This course aims at teaching the basis of electrodynamics and its applications, in order to standardize the background knowledge of students coming from different academic experiences. The lectures will include the study of the Maxwell equations, electrostatics, magnetostatics, electromagnetic radiation.
Condensed Matter Theory II：Keith SLEVIN
The physical properties of solids, such as whether they are metals, insulators or semiconductors, or whether they are magnetic, superconducting etc., are determined by their electronic structure. The goal of this course is to explain the basic concepts needed to understand the electronic structure of solids and the consequences for their physical properties.
Fluid and Plasma Physics： Hideaki TAKABE
Liquid, Gas, and Plasma are described with fluid or plasma equations. Such continuum media has a variety of properties. Especially time development can describe stellar wind the explosion phenomena observed in Universe. Plasma is the fourth state of matter and can be described with fluid equations and Maxwell equations. Kinetic theory is required to describe energy transfer between the fields to particles. Such interaction is fundamental to understand plasma heating and particle acceleration. The goal of the course is to be able to describe plasma phenomena as hydrodynamics and with the kinetic methods.
Quantum Mechanics：Luca BAIOTTI
This course aims at teaching the basis of quantum mechanics, in order to standardize the background knowledge of students coming from different academic experiences. It will cover the mathematical formalism and fundamental physical concepts required to describe the behavior of microscopic physical systems, including equations of motion, symmetries and conservation laws, basic applications of wave-mechanics, Schroedinger equation and uncertainty principle, harmonic oscillator, theory of angular momentum and rotation group.
Field Theory：Atsushi HOSAKA
Quantum field theory provides the powerful tool to study various processes in the subatomic world. The method enables us to compute phenomena not only of fixed number of particles but also associated with creation and annihilation of particles. This course covers the basics of elementary particles and their interactions. Several examples of quantum electrodynamics are explained and applications are made for scatterings of electrons and photons.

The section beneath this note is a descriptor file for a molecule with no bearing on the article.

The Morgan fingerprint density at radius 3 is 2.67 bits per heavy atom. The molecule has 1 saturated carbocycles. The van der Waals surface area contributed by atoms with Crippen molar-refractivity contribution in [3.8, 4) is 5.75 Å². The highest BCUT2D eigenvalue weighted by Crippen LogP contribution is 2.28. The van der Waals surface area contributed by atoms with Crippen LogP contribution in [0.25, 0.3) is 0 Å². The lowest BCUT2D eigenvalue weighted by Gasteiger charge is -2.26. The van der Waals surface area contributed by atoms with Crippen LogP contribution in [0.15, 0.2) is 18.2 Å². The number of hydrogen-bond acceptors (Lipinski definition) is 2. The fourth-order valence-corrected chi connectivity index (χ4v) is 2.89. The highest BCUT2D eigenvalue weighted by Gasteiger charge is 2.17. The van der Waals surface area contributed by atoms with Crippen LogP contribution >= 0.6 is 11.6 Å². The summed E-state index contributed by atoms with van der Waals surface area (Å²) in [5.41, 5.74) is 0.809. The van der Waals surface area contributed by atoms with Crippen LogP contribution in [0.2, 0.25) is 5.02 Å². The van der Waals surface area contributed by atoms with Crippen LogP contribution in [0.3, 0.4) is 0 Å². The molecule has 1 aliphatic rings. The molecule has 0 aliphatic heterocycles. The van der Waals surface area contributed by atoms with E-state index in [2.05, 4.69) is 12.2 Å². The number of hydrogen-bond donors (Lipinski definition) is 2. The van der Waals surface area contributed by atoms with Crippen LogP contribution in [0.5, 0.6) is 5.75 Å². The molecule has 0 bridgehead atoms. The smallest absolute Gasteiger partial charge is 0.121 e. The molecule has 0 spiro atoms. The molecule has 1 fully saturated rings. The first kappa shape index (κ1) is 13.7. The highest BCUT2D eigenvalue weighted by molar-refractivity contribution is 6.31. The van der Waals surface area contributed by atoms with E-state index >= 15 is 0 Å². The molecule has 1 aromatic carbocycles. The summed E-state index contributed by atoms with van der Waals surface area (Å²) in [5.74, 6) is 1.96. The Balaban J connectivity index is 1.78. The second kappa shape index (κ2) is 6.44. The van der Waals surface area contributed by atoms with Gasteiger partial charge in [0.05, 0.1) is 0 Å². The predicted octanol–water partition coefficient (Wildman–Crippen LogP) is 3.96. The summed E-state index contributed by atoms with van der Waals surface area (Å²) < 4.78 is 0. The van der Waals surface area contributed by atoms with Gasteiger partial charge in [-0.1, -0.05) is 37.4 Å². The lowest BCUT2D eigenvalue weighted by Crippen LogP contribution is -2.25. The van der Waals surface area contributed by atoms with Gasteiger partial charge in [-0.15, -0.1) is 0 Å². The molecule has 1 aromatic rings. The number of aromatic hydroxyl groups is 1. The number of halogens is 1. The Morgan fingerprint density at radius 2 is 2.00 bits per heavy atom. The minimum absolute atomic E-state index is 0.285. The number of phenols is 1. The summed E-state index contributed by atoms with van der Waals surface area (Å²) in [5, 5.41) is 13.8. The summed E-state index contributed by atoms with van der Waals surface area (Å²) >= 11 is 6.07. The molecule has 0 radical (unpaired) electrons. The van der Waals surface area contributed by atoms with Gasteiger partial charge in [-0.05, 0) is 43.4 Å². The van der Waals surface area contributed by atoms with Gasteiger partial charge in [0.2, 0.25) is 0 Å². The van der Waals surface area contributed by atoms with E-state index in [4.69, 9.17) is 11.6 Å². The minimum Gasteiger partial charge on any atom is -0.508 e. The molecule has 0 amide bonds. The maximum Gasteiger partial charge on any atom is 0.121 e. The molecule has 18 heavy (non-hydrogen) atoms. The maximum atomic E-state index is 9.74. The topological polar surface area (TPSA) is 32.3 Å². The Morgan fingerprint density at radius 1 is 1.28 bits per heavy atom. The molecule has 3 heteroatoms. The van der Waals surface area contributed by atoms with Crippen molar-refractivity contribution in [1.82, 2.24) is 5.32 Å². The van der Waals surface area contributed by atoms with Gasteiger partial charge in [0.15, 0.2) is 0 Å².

Nuclear and Particle Physics：Takashi NAKANO
The goal of this course is to elucidate basic concepts of nuclear and particle physics. The subjects to be covered are Ratherford Scattering, Nuclear Models, Radiation, Particle Detection, Accelerators, Properties and Interaction of Elementary Particles, and Symmetries. Introduction of the Standard Model will be also given.
General Relativity：Luca BAIOTTI
This is an introductory course on modern relativistic gravitation and cosmology based on general relativity. It will cover the basics (introduction and conceptual foundations; manifolds, tensor fields and curvature; Einstein's equation and its linearized form describing gravitational radiation; homogeneous, isotropic cosmology; the Schwarzschild black hole) and some of the advanced topics such as relativistic stars, Kerr black holes, and numerical relativity.
Mathematics for Physics：Luca BAIOTTI
The goal of the course is to provide students coming from different academic experiences with some mathematical instruments for solving problems in modern physics. Topics will include calculus of variations, Hilbert spaces, distributions, differential equations.
Optical Properties of Matter：Setsuko TAJIMA
One of the methods to investigate the electronic properties of solids is an optical spectroscopy in which we introduce light into a solid and detect reflected (transmitted) or scattered light. Since light is reflected or scattered as a result of interaction with various elementary excitations (phonon, plasmon, exciton etc.) within a solid, we can obtain the information about these elementary excitations by observing the reflected light. In this lecture, the basic concept of optical spectroscopy such as the relation between dielectric function and elementary excitations is reviewed.
Quantum Field Theory II：Yutaka HOSOTANI
Students learn the basics of quantum field theory, including canonical quantization, Feynman diagrams, renormalization, path integral, gauge theory, spontaneous symmetry breaking and the Higgs mechanism.
QED, QCD, and the unified theory of electroweak interactions are studied as well.
Solid State Theory I：Hisazumi AKAI
The most properties of solids are explained in terms of their electronic structure. The purpose of the course is to understand the meaning of the electronic structure and to learn how to calculate the electronic structure of many electron systems using quantum mechanics and statistical physics.
Quantum Many-Body Systems：Tetsuo OGAWA
This lecture treats modern topics related to quantum optics and nonequilibrium quantum dynamics to introduce quantum nature of photons and vacuum fluctuations.
Nonclassical states of lights, Jaynes-Cumming model, damping theory of quantum systems, cavity QED systems, quantum theory of lasers will be included.